2 out of 5 stars

It’s a wonder anyone in the ‘horror-movie-world’ ever moves house. If the new place isn’t built on an ancient Indian burial ground, there’ll surely be an old doll in the attic, or yellowed newspaper cuttings of some hideous multiple murder committed in the very room you were thinking would be nice for the kids. 

Perhaps the trope arises because, for many of us, moving home is one of the biggest steps into the unknown we take. But, of course, we’re just as likely to bring our problems with us as to find unexpected ones in a new location, and that’s the idea underlying The Twin, an often well-made but confused horror tale which would’ve benefited from ruthless editing of the screenplay before a moment was committed to film.

Taneli Mustonen’s film opens with a glimpse of cornfields—the first of several touches evoking the spirit of Midsommar (2019)—followed by equally brief scenes of a car crash, a woman screaming in hospital, and a child’s grave, by which two black-clad adults and another child stand. Behind them, the Twin Towers can be seen in the Manhattan skyline, as The Twin seems to be set in the 1970s or 1980s.

After setting up the back story, the bulk of The Twin takes place in the far northeast of Finland, where Rachel (Teresa Palmer), her husband Anthony (Steven Cree)—who grew up here—and their son Elliot (Tristan Ruggeri), a boy of about six, have relocated in an effort to move on from the death of Elliot’s twin brother Nathan in that car accident.

Of course, it won’t be so easy; as Rachel says to Elliot, “he is always with us.” Elliot is anxious to keep a toy of Nathan’s, soon wants a bed for the dead twin too, and then starts calling it “my own bed.” He draws disturbing pictures, and then Rachel has disturbing dreams and meets an eccentric elderly woman who fills her head with stories of the town’s Pagan traditions.

Elliot seems to become obsessed with Nathan. There’s the inevitable visit to the doctor who doesn’t take Rachel’s concerns seriously and nor, of course, does her husband. An overhead shot of their new home, in a community that strangely lacks a church, reveals that the big house and curved driveway rather resemble a horned head.

One might think it’s easy to predict where The Twin is going to go from here, with all its signalling of elements from Rosemary’s Baby (1968), The Omen (1976), and perhaps more surprisingly The Shining (1980)—as Anthony is a writer and a drinker, while the toy Elliot clings to is a maze. However, you can’t guess, or at least you’ll never be sure whether your guess was accurate, because by the end of its 109 minutes (too many of them) The Twin‘s almost entirely ceased to make sense, despite long explanatory speeches from Anthony and from the strange old lady Helen (Barbara Marten).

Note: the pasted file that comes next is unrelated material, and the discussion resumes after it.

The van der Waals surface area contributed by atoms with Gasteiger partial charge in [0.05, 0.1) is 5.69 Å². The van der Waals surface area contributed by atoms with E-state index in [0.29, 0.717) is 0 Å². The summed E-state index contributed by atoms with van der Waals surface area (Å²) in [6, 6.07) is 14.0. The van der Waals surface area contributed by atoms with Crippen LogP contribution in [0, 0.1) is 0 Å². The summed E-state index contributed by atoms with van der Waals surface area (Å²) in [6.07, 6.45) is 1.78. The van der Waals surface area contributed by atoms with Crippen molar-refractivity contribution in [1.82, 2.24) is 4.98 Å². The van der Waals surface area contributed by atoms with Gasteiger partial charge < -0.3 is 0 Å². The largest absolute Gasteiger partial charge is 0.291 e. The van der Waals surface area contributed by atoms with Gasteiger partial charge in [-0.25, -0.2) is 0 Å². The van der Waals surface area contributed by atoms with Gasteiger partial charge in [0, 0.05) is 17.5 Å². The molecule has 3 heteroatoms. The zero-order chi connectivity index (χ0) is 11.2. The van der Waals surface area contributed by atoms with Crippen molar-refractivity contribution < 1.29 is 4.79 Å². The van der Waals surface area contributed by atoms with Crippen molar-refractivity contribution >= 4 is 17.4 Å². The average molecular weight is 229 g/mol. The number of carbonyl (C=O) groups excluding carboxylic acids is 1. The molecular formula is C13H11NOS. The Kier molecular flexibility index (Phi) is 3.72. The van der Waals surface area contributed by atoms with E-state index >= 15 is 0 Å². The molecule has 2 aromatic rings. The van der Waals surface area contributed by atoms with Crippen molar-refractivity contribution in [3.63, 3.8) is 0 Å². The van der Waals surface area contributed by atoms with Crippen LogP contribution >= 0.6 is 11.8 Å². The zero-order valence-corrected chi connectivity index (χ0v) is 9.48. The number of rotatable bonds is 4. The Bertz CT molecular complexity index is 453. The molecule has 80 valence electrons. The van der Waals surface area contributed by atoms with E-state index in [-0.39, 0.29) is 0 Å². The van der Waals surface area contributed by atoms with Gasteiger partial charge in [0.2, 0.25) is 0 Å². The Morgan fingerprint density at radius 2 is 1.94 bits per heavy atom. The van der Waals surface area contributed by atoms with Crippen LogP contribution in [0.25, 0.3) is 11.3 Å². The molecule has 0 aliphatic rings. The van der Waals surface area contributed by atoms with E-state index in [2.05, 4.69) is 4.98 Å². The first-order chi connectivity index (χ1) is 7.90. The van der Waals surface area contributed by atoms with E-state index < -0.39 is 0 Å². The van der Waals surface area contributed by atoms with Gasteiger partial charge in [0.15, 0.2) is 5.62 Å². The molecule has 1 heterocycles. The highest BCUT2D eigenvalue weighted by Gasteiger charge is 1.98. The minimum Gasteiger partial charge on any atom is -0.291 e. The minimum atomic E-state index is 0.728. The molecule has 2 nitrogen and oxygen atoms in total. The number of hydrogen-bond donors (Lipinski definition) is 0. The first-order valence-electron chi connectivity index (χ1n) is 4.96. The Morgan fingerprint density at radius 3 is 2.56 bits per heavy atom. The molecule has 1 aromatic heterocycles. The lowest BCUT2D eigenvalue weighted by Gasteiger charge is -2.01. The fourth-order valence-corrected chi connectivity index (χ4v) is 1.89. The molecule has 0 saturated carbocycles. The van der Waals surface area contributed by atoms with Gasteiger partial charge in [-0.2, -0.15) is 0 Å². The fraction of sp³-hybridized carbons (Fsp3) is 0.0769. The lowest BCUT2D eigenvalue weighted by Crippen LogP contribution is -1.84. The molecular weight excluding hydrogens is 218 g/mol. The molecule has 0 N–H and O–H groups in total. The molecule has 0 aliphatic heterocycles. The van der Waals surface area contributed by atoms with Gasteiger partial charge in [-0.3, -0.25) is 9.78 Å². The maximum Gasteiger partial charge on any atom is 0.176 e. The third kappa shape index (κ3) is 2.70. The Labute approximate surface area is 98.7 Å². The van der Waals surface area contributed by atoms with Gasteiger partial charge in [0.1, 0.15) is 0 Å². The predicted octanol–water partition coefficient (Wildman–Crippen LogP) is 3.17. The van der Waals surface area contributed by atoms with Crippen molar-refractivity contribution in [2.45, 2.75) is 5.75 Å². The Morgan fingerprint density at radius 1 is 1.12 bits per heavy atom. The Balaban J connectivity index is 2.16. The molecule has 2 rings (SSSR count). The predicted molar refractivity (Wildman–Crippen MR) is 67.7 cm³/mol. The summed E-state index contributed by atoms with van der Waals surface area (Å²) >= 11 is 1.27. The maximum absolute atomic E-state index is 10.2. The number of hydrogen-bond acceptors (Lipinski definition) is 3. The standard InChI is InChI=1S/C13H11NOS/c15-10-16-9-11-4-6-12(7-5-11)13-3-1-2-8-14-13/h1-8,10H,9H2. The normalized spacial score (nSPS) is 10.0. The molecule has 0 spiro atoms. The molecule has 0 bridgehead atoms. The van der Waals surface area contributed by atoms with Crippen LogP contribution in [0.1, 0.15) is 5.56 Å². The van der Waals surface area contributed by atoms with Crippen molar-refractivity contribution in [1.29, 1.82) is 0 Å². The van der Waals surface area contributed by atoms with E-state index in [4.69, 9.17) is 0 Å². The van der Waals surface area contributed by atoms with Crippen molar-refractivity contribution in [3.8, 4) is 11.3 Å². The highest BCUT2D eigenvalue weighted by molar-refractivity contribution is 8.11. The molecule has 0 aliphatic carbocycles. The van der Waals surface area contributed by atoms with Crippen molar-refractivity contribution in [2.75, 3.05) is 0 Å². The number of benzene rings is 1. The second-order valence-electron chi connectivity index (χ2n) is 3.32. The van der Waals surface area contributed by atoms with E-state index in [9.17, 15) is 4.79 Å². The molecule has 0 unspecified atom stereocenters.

It’s difficult to go into details without spoiling things, but suffice to say that while an unreliable point of view is a perfectly respectable device for misleading the viewer, and things don’t always have to be as they seem, there needs to be some reason why they appear the way they appear. If there’s no logic to incidents at all, even a deluded logic, they might as well be random—and while The Twin’s big third-act revelation resolves some mysteries it leaves many others completely baffling.

A character has this false belief… but why on earth would it lead them to also have that unconnected false belief? Either The Twin is expecting audiences to work excessively hard (for a genre exercise) in hypothesising about possible states of mind, or it just doesn’t add up.

On the plus side, there’s plenty of filmmaking talent on display. The acting is only serviceable (Marten is compelling for a while but very over-used, and young Ruggeri is suitably sweet-unnerving), but The Twin suggests that director Mustonen, cinematographer Daniel Lindholm, and composer Panu Aaltio could make a first-rate horror film with a better script. 

Shots of reality, or what passes for it, are often quite static, heightening the contrast with more active interpolations that might be dreams or imaginings (it’s not always clear). There’s effective overhead camera work and a beautiful nighttime beach scene. Aaltio’s music, meanwhile, is varied and not at all overdone, with the spare, subdued piano and strings at the opening working especially well.

Unfortunately, these qualities aren’t enough to rescue The Twin. There are, lurking within it, some good ideas for a movie about coping with loss. But it’s difficult to avoid the impression that the film’s makers were over-anxious to include certain horror elements at all costs, regardless of coherence.

“All of this will become clear if you just accept it,” says Anthony, but it doesn’t, on a scale that is more than a mere irritation—it undermines the entire film.

FINLAND | 2022 | 109 MINUTES | 2.39:1 | COLOUR | ENGLISH

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Cast & Crew

director: Taneli Mustonen.
writers: Aleksi Hyvärinen & Taneli Mustonen.
Teresa Palmer, Steven Cree, Tristan Ruggeri & Barbara Marten.